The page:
The Bonny Moorhen – Revisited at Killhope
After last year’s ambitious production of “The Bonny Moorhen” in a converted shed on Stanhope Show Field, Drama in the Dale has gone from strength to strength, even if I say so myself. With the support of a Big Lottery Village SOS grant this loose association of local thespians is now establishing itself as an independent going concern, working in collaboration with a wide range of local agencies, such as the North Pennines AONB, to bring more opportunities to the Dalesfolk.
Drama in the Dale’s flagship event this year was a re-working of Jim Woodland’s play-script, “The Bonny Moorhen”, for Festival of the North East, a regional bun-feast curated by the iconic Northumbrian piper, Kathryn Tickell, and playwright Lee Elliott of Billy Elliot and Pitmen Painters’ fame. Over two weekends in early summer the Drama in the Dale community quite literally decamped to Killhope Lead Mining Museum (staying on-site in the yurts) in order to stage a site-specific promenade production of the events leading up to The Battle of Stanhope. For those that don’t know, this affray took place in the Black Bull Inn (now known as The Bonny Moorhen public house) on the morning of December 7th, 1818, when the local community came out in force to free a couple of poachers who had been arrested by the Prince Bishop’s men. Someone lost an eye and a shot went up the chimney but apart from that no-one got hurt, except his eminence, Bishop Shute Barrington, whose pride was most certainly dented.
In last year’s Drama in the Dale production the actual ‘battle’ (or riot as it is more accurately described) was understated, all done and dusted in a flash as the action concentrated more on the circumstances surrounding the drama than on the event itself. However, in the run up to this year’s offering, the group have been learning stage combat techniques; Laura Emerson and Tom Burton acquired British Academy of Dramatic Combat certificates in order to school the cast in how to have a right old punch up without the need for an Air Ambulance! And so, at the end of a theatrical tour around the open air museum, led by a choir and band who book-ended each scene with verses from the poignant washer-boys’ lament “Four Pence a Day”, we stood in awe as the cast fell in and out of the houses, fighting for their lives.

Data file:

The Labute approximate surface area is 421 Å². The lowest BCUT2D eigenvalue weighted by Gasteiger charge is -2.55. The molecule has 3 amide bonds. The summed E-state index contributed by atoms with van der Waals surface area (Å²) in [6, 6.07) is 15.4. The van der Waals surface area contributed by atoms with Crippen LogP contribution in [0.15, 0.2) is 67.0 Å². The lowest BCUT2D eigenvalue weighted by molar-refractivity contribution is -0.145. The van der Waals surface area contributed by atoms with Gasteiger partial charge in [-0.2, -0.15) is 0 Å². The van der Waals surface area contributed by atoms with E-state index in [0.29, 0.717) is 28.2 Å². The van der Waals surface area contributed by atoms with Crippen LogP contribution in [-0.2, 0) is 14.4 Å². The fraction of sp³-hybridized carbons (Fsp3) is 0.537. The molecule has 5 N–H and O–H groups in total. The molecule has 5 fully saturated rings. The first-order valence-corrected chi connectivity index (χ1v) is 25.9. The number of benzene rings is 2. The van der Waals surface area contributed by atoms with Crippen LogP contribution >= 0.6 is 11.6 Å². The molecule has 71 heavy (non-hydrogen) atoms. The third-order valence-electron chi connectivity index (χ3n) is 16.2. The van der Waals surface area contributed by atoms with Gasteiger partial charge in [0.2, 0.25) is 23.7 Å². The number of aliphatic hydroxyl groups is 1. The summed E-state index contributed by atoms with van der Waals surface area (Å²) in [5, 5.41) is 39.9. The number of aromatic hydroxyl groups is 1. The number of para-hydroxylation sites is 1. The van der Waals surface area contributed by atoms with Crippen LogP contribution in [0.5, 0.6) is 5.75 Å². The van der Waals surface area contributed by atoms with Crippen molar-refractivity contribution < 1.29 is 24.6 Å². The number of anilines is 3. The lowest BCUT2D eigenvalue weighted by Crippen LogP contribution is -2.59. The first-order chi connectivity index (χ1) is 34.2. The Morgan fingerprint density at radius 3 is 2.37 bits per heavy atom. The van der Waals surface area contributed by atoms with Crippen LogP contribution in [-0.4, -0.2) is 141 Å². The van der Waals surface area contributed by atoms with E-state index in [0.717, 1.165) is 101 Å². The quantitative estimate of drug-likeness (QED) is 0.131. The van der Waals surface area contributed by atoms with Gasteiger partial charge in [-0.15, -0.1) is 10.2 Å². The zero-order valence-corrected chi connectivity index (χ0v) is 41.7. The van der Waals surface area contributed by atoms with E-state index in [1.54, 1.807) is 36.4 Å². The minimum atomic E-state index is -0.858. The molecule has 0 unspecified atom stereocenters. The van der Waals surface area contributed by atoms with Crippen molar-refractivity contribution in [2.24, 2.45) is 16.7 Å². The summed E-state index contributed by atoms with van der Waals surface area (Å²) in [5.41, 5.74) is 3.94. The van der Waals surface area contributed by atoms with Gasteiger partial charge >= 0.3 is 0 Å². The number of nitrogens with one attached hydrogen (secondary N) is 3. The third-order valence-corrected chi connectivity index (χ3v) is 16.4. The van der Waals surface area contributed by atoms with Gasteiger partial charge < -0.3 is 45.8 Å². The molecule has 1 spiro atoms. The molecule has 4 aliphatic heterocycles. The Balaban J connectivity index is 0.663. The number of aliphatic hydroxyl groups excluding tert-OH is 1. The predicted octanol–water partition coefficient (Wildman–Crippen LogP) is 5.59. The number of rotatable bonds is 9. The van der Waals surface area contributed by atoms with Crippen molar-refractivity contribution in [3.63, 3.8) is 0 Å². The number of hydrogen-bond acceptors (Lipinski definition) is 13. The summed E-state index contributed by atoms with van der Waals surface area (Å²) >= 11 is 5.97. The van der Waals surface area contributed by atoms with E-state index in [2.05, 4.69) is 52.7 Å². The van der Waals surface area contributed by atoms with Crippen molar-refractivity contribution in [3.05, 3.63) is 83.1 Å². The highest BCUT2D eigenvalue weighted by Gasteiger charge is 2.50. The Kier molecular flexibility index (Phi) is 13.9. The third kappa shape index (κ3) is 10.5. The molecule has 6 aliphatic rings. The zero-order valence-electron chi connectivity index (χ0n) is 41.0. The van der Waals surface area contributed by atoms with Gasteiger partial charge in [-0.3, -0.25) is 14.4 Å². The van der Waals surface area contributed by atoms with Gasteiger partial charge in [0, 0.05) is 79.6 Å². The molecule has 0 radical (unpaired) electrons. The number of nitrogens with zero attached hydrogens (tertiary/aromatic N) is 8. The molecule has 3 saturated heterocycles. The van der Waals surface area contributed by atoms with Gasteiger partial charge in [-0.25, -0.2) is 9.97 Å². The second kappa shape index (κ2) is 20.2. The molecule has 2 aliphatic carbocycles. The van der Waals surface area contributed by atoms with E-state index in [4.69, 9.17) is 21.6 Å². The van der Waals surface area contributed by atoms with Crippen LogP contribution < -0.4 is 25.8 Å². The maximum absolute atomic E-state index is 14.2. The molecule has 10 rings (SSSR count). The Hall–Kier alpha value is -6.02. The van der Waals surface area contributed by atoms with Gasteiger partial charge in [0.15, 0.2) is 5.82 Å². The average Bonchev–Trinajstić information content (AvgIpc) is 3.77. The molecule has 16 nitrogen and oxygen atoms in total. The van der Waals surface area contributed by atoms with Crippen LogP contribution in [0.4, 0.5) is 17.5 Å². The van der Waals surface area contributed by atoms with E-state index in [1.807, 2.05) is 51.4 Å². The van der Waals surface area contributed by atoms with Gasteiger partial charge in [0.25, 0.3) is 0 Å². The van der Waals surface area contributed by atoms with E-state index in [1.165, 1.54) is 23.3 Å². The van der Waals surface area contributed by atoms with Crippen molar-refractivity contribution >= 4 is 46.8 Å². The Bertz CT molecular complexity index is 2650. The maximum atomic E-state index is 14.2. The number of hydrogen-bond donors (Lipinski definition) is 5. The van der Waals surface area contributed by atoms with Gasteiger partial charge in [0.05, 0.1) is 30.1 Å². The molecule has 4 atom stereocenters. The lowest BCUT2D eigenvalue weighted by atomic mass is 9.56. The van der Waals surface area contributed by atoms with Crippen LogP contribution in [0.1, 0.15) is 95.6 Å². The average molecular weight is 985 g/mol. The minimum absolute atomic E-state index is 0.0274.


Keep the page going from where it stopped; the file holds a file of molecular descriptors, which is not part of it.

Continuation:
Notable combatants were Jeremy Warr and Adam Heslington who not only fought with fists but with wooden staffs and shovels, playing dirty tricks on each other that had the men in the crowd wincing. The lasses got stuck in as well with Helen Mills and Jackie Johnson leaping to the defence of their men-folk, calling each other names and viciously pulling hair before ending up on the ground in an ugly display of feminine ferocity. The kids meanwhile picked the pockets of the fallen assailants in a cheeky display of opportunistic youthfulness.
But before all of this we were treated to a series of episodic cameos charting the rise and fall of Billy Bell, a young lead miner who is prepared to stand up and fight for the rights of his community. Ben Jackson stepped into this role, having played the darkly comic grave-digger last year. His mother, Helen Bell, was played by Fiona Ranson of Satley and Jeremy Warr from Frosterley ably played the rest of the males in the Bell family – the incorrigible Uncle George and the ailing William Bell. Alan Anderson extended his acting skills to play the part of the judge as well as the villain of the piece, Joseph Dawson. As with last year, he and Adam Heslington made an excellent duo, on both sides of the law.
This year’s production also saw a greater involvement of young people with Sam Rawlinson playing the angelic cleric to Helen Mills’ hilariously upper-class Shute Barrington whilst other youngsters became lead miners in a stinking lodging shop and also stall-holders and punters at the local “Pay”, an annual fair.
Drama in the Dale is notable for its inclusion of all ages and abilities and also for its collaborative approach to creating new work. Director Paddy Burton was assisted by local musicians and singers under the direction of Steve Robson and Duncan Brown, whilst Lucy Ridley (nee Taylor) did a grand job dealing with complex logistics. Thanks must also go to the staff and volunteers at Killhope who saw the potential for such a venture and opened up their heritage site for this ambitious production.
Whilst I was deeply involved in last year’s production, I had little to do with this year’s offering as work has now taken me across the other side of the Pennines. But it’s good to be back folks and to see the amazing spirit that still resides in Weardale and to remember the unique and special history of ‘England’s last wilderness’.